WCU NC TEACH Retention
Western is pleased to release retention data for our NC TEACHers beginning their teaching careers in years 2001/02-2007/08.
The retention rates of WCU NC TEACHers is compared to NC lateral-entry teachers and the total NC first-time teachers with no experience.
The Office of Alternative Licensure activities for 2008–2009 and beyond are aligned with the Boyer Model of Scholarship, Western’s Quality Enhancement Plan (QEP), Stewards of Place Model, and the Millennial Initiative with UNC-Tomorrow as an overarching guide.
The Boyer Model provides research opportunities in the scholarship of application for the Director of the Office of Alternative Licensure (OAL) to collaborate with Western Carolina University faculty members and students.
Currently, the Office of Alternative Licensure annually tracks retention of Western’s alternative-entry teachers beginning with the 2000/2001 cohort. An online survey is planned for November 2008 to collect additional data from currently employed WCU alternative-entry teachers in an effort to identify factors that have contributed to their persistence in the profession.
Other topics of interest include:
- A comparative study looking at the influence of licensure programs on what and how lateral entry teachers learn to teach (those following RALC plans vs those following a university plan)
- Identifying induction components that most benefit lateral-entry teachers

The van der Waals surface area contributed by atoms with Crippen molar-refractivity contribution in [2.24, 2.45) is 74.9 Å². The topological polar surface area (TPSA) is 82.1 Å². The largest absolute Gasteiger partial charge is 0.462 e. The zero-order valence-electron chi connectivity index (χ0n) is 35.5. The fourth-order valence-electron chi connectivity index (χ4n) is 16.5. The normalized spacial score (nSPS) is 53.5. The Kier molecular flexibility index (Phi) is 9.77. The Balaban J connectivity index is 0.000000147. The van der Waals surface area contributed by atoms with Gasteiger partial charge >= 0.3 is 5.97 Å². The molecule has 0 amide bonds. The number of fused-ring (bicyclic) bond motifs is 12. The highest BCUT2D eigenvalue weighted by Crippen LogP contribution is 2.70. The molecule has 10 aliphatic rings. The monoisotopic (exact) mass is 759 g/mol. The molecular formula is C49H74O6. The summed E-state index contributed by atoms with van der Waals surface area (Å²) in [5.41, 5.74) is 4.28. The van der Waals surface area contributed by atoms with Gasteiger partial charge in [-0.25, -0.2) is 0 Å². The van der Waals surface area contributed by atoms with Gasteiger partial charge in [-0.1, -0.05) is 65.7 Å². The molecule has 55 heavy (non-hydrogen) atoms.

- Mentoring and administrative relationships and their effect on retention of lateral-entry teachers
Western's QEP, Synthesis: A Pathway to Intentional Learning at WCU, is implemented through an applied research project by students in EDRS 800: Alternative licensure program completion. The director of OAL served as a “client” for a group of students in Dr. Meagan Karvonen’s EDRS 800, Advanced Research Methods, fall semester 2008. There is some anecdotal evidence from recent years that large numbers of students enroll in alternative licensure programs at WCU but do not complete the coursework or obtain their certification from WCU. However, no data have been systematically collected to document the extent of these trends or why students are not completing the program. This study seeks to inform that problematic research gap by answering these questions:
1. At what point in their progress toward completion do students prematurely exit
the alternative licensure program at Western Carolina University?
2. For what reasons do students prematurely exit the alternative licensure program at Western Carolina University?
The Office of Alternative Licensure is located in 223 Killian. Janice Holt, Director, looks forward to meeting with faculty and students who share similar interests to explore possible collaborative research projects related to alternative pathways to education.
Learn more about the Office of Alternative Licensure Strategic Plan.